06 Jul 2021

Assessments for Compatible Accessories

5G allows for unparalleled cellular connectivity and speed. One reason is the use of higher frequencies, where there are larger chunks of contiguous spectrum available to provide wider bandwidth and greater throughput. 3GPP, the cellular standards organization, designates this high frequency range from 24 to 44 GHz as FR2, "Frequency Range 2". As mmWave technology improves and the regulatory framework takes shape, more cellular OEMs are providing FR2 capability. However, there are technical limitations that can limit a 5G device's performance in the FR2 frequency range. These include line of sight, orientation, and path loss.

With the proliferation of new 5G devices comes a wave of 5G-compatible accessories. Historically, accessories were deemed to have an insignificant effect on cellular performance. However, the movement into higher frequency ranges using mmWave technology has brought renewed interest from accessory manufacturers OEMs as to the impact of their products on 5G devices. Material properties, construction, geometry, and shorter wavelengths play a much bigger role in accessory performance at higher frequencies. Cellular signals are more easily attenuated, reflected, or scattered, which reduces cellular performance and negatively impacts the user's experience. Every decibel of loss amounts to a 10% reduction in useable range. Existing solutions to assess accessories are complex, time-consuming, and costly.

For example, an existing solution for cell phone case manufacturers is to compare the over-the-air radiated power from a compatible cell phone with the case on versus with the case off. At mmWave frequencies, however, the radiated emissions are highly directional, with many peaks and nulls in the radiation pattern. These measurements have to be performed in specially constructed chambers, and use complicated base station simulators and antenna setups. This leads to increased time, cost, and complexity in performing the measurements. There is a high barrier of entry for accessory OEMs who do not have access to facilities or equipment to perform these measurements.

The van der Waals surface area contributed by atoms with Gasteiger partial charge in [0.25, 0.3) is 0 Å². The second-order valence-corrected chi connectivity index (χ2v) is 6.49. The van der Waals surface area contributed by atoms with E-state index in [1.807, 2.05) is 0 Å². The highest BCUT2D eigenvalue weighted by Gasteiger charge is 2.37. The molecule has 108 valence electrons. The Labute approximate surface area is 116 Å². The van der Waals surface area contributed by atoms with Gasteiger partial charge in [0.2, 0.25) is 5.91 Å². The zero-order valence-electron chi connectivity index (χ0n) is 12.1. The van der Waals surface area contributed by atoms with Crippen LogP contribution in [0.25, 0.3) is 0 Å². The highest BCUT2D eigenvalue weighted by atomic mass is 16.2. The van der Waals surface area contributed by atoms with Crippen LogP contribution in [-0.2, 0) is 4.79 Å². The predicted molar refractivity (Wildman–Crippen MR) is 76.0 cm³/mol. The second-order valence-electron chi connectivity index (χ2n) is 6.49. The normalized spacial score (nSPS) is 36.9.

Another traditional method for assessing accessories is simulation. A model of the accessory is created in CAD software and electromagnetic simulations performed. This requires expensive software licenses, CAD and simulation knowledge, and correlation to actual measurements, which is often difficult and prone to errors. Simulations require accurate knowledge of the material properties in the frequency range of interest, and complex geometries lead to increased computation time. Manufacturing variations can lead to differences in actual measurements, limiting the usefulness of simulation-only solutions.

One final method to assess material performance is to place a precisely constructed sample in a waveguide or resonant cavity and perform measurements of its dielectric properties. manufacturers can then calculate the expected performance of the accessory when formed to its final shape. This procedure is only applicable to materials that can be cast or milled to the appropriate size and geometry, excluding softline materials entirely. Things like surface patterns or mixed material construction are not addressed by this method, limiting its usefulness.

Intertek has developed a patent-pending measurement solution using collinear spot-focusing horn antennas to measure the performance of 5G accessories in free space. At the Wireless Center of Excellence in Lexington, Kentucky, engineers measure the loss, reflection, scattering, and dielectric properties of accessories in 5G FR2 frequency bands from 24 GHz to 40 GHz. The unique Eravant spot-focusing horn antennas eliminate the need for specialized measurement chambers. The test signal can be precisely placed on the accessory to achieve unparalleled measurement accuracy. A signal generator paired with a spectrum analyzer, scalar network analyzer, or vector network analyzer is used to provide varying levels of performance data. Accessory manufacturers now have the flexibility to provide the most relevant data, at a fraction of the time and cost of traditional methods.

This performance data and reports create a unique and compelling user experience story which help accessory manufacturers stand out in a crowded field. A case that shows minimal impact to 5G signals has a distinct selling point, and an advantage over other manufacturers. You can choose exactly which measurements to perform, lowering the barrier of entry for smaller manufacturers. The marketing value of performance data is reflected through increased sales, brand recognition, and overall customer satisfaction.

Brian Lackey,


Brian Lackey is an EMC engineer and member of technical staff at Intertek in Lexington, Kentucky. He previously worked as a silicon validation engineer at Texas Instruments. He graduated magna cum laude with a degree in electrical engineering from Rose-Hulman Institute of Technology. He is a member of the TCB Council, an organization responsible for directly interfacing with the FCC, and is developing standards with the IEEE for statistical process control.

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